VALUE UP: A Malaysian property manager dishes out some valuable tips on renovating your London property
Malaysians prefer to buy London properties which are either brand new or have been recently built(in the last ten years). Recently built properties very seldom require major renovations such as structural work or complete rewiring. The focus of this article is therefore on small renovations to upgrade tired and outdated properties.
Perceived value is an important concept for landlords to understand – it describes the amount that your tenants believe the property to be worth, as opposed to the amount that has actually been spent on it. You can increase the rent of your property by taking steps to raise its perceived value. Making cosmetic changes and fitting new appliances are often cost– effective ways of doing this.
Where to Add Value Decoration
• Freshen up paintwork with bright neutrals that will appeal to most tenants. Choose blinds and curtains that are functional as well as plain coloured. You can add accents through accessories.
• Usually the best room to upgrade is the kitchen. Depending on the property and its target tenants, you may wish to invest in good reliable brands for all the standard range of kitchen appliances. Additional appliances can be used as selling points for the property. For example, very few budget or mid-range offerings will include a dishwasher but the increase in rent that this appliance will command is likely to be significantly larger than its cost over the course of a couple of years.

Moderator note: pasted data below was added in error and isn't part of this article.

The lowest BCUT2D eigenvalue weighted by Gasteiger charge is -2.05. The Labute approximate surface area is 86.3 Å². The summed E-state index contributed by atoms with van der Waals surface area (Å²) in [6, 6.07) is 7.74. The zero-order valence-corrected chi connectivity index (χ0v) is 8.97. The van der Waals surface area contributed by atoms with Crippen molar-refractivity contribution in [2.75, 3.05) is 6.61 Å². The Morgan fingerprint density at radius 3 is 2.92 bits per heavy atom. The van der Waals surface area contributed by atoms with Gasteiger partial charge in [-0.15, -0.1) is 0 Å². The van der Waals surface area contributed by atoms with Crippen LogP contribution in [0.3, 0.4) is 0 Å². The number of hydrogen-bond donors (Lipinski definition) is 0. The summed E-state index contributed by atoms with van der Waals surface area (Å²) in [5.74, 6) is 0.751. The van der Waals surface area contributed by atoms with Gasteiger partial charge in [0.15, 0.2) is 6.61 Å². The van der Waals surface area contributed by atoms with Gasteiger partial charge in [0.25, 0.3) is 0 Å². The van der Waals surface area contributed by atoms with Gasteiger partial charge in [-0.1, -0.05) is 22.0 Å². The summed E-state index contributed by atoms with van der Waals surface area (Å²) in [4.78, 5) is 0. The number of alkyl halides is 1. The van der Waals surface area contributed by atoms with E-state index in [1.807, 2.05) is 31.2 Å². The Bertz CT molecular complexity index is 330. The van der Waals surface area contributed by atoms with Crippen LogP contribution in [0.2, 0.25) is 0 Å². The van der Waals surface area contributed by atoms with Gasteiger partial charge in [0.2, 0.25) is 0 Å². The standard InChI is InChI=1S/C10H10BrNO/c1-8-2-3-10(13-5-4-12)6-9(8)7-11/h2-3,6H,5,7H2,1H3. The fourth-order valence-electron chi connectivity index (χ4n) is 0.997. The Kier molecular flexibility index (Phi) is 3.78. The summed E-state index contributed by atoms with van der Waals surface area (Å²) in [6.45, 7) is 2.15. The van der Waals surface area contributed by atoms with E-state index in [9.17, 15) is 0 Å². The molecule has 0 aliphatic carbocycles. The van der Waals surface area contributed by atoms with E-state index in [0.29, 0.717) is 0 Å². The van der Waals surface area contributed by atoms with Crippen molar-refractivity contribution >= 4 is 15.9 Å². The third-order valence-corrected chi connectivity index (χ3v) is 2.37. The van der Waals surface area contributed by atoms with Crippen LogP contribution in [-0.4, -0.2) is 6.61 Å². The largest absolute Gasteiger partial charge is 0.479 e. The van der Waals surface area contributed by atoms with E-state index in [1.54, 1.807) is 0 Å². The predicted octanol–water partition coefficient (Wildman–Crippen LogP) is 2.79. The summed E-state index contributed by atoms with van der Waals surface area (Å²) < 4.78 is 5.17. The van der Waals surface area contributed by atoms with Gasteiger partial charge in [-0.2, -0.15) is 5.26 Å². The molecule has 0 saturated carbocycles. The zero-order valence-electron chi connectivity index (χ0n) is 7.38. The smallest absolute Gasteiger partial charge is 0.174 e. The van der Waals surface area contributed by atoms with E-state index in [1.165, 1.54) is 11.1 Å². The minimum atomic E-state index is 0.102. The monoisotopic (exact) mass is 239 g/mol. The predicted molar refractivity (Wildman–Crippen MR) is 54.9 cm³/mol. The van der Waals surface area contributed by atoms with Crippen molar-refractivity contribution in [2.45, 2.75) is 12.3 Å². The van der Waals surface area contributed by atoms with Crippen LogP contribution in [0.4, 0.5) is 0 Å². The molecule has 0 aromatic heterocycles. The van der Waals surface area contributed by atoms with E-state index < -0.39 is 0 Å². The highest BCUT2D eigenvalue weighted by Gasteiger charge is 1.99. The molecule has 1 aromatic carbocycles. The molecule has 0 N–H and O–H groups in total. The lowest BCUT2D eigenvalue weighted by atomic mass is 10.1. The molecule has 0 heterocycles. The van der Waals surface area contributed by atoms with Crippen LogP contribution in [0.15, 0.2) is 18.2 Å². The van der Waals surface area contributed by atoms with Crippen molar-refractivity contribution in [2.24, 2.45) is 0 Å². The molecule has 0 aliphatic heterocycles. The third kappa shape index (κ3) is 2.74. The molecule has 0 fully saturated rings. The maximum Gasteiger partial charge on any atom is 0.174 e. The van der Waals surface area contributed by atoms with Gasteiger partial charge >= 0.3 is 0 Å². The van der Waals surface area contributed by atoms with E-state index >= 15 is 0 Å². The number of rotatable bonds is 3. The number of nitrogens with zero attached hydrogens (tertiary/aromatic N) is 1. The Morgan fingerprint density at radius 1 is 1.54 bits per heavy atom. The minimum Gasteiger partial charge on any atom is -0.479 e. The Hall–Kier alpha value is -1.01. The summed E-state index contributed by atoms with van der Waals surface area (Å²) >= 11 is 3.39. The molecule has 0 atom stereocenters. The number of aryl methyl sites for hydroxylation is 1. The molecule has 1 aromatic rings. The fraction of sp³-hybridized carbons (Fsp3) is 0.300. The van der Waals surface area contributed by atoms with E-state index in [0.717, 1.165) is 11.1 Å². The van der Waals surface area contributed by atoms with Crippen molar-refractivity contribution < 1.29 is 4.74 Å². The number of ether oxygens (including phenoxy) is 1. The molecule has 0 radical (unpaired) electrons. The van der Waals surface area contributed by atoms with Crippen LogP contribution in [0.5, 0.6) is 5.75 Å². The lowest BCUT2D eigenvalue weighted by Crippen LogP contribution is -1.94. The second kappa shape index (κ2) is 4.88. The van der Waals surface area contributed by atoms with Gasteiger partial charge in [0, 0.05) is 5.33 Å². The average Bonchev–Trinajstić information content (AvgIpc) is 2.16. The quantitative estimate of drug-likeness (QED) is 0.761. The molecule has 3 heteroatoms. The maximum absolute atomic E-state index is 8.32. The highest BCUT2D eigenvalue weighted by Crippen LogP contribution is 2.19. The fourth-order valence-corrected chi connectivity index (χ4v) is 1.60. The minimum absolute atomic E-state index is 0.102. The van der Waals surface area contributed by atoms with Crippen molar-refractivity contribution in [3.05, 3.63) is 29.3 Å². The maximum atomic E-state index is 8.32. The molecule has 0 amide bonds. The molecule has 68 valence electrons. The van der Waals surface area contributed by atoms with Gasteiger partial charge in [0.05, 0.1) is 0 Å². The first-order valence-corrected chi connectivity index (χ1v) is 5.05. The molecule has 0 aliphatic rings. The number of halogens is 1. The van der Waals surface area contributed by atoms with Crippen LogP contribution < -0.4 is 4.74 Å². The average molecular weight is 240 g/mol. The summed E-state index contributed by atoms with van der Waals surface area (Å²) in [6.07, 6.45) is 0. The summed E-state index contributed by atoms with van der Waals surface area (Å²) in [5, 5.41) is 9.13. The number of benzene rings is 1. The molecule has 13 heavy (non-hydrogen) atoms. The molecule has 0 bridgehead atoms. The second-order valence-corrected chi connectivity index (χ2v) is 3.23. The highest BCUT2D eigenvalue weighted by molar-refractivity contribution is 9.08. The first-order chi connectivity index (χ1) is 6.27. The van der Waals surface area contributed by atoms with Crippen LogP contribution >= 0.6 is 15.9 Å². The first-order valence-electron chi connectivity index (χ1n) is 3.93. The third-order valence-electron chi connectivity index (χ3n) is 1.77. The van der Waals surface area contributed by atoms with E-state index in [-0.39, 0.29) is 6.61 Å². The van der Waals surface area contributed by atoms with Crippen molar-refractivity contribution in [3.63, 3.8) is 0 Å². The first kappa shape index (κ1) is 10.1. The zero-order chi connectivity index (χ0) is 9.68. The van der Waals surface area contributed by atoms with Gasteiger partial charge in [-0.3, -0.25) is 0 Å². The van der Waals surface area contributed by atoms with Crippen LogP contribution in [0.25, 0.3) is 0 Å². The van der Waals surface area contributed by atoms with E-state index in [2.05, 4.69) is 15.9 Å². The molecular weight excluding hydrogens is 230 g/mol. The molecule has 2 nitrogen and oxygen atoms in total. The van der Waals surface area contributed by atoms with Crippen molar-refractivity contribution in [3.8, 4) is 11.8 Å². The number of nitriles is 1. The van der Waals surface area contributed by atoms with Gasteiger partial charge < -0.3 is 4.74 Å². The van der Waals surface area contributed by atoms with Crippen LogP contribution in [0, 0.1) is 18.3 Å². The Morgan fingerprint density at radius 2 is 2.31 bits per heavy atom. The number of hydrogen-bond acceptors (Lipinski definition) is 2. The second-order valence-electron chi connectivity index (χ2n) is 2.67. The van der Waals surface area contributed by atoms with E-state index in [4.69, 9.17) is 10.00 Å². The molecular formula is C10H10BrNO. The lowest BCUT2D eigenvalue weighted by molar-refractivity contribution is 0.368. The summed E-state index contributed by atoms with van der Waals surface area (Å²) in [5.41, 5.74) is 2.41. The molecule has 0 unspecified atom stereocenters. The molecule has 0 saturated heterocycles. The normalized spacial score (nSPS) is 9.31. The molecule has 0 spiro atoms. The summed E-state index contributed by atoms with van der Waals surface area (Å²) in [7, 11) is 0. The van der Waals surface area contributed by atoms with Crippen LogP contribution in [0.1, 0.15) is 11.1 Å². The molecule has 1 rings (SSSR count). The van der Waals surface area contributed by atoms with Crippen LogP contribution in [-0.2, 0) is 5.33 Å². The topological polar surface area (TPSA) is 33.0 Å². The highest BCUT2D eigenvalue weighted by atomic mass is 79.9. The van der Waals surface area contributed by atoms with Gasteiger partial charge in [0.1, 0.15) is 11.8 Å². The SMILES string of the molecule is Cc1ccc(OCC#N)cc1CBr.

• Where possible, avoid gas appliances. The Gas Safety Regulations Act 1998 say that landlords must ensure that all gas appliances, fittings and flue provided for tenants’ use are safe and annual safety checks must be carried out by a Gas Safe Registered Installer for each gas appliance. Therefore, an electric hob is preferable to a gas cooker as it is safer and you will not need to have to pay for the gas man to issue you a Landlord’s Gas Safety Certificate every year.
• Light coloured suites are best, preferably white. Bathroom fittings should be good quality chrome – cheap chrome plated ones flake. Larger showerheads often look more impressive and luxurious so it may be worth investing in just one item like this.Make sure there is adequate storage space or, at the very least, a vanity unit with mirror over the sink.
• Go for porcelain tiles as they are virtually indestructible. Avoid marble and limestone tiles as they are a nightmare to maintain. The last thing you want is a rainbow of hair dye colours left on your expensive limestone tiles.
• Check water pressure in the property. Adequate pressure is required for a mixer shower tap and if this is not available, a pump will need to be installed.
• Where space allows, install a separate shower cubicle. Avoid wet rooms as it is expensive to install and even more expensive to maintain. Water leaks are expensive to trace and, unlike Malaysian houses, many properties do not have underlying concrete floors and therefore water leaks are not contained.